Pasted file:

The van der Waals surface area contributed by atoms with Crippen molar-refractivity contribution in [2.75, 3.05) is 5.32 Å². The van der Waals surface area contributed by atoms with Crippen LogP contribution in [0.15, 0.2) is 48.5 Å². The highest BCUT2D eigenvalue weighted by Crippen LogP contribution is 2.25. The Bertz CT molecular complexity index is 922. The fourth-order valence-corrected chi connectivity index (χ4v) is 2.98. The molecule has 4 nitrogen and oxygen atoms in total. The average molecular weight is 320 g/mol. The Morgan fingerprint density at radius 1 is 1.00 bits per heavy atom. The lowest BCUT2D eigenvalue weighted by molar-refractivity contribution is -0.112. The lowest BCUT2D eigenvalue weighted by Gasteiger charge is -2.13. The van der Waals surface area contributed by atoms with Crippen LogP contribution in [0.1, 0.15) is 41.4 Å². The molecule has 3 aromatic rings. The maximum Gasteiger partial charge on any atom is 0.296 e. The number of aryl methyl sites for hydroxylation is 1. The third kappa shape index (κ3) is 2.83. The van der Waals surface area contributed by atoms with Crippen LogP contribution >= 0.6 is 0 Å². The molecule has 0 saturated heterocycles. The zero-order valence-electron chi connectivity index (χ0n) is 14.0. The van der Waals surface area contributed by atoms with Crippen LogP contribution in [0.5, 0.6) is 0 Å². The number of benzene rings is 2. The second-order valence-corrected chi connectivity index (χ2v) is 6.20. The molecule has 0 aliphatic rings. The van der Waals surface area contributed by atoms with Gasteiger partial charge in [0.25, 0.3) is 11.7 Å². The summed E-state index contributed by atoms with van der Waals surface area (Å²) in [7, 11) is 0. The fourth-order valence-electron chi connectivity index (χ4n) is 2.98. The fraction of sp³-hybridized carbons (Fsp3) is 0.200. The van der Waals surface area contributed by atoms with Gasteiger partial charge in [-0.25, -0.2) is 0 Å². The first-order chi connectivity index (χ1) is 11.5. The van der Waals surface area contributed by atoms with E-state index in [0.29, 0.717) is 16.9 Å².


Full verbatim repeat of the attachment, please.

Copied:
The van der Waals surface area contributed by atoms with Crippen molar-refractivity contribution in [2.75, 3.05) is 5.32 Å². The van der Waals surface area contributed by atoms with Crippen LogP contribution in [0.15, 0.2) is 48.5 Å². The highest BCUT2D eigenvalue weighted by Crippen LogP contribution is 2.25. The Bertz CT molecular complexity index is 922. The fourth-order valence-corrected chi connectivity index (χ4v) is 2.98. The molecule has 4 nitrogen and oxygen atoms in total. The average molecular weight is 320 g/mol. The Morgan fingerprint density at radius 1 is 1.00 bits per heavy atom. The lowest BCUT2D eigenvalue weighted by molar-refractivity contribution is -0.112. The lowest BCUT2D eigenvalue weighted by Gasteiger charge is -2.13. The van der Waals surface area contributed by atoms with Crippen LogP contribution in [0.1, 0.15) is 41.4 Å². The molecule has 3 aromatic rings. The maximum Gasteiger partial charge on any atom is 0.296 e. The number of aryl methyl sites for hydroxylation is 1. The third kappa shape index (κ3) is 2.83. The van der Waals surface area contributed by atoms with Crippen LogP contribution >= 0.6 is 0 Å². The molecule has 0 saturated heterocycles. The zero-order valence-electron chi connectivity index (χ0n) is 14.0. The van der Waals surface area contributed by atoms with Crippen LogP contribution in [0.5, 0.6) is 0 Å². The number of benzene rings is 2. The second-order valence-corrected chi connectivity index (χ2v) is 6.20. The molecule has 0 aliphatic rings. The van der Waals surface area contributed by atoms with Gasteiger partial charge in [0.25, 0.3) is 11.7 Å². The summed E-state index contributed by atoms with van der Waals surface area (Å²) in [7, 11) is 0. The fourth-order valence-electron chi connectivity index (χ4n) is 2.98. The fraction of sp³-hybridized carbons (Fsp3) is 0.200. The van der Waals surface area contributed by atoms with Gasteiger partial charge in [-0.25, -0.2) is 0 Å². The first-order chi connectivity index (χ1) is 11.5. The van der Waals surface area contributed by atoms with E-state index in [0.29, 0.717) is 16.9 Å².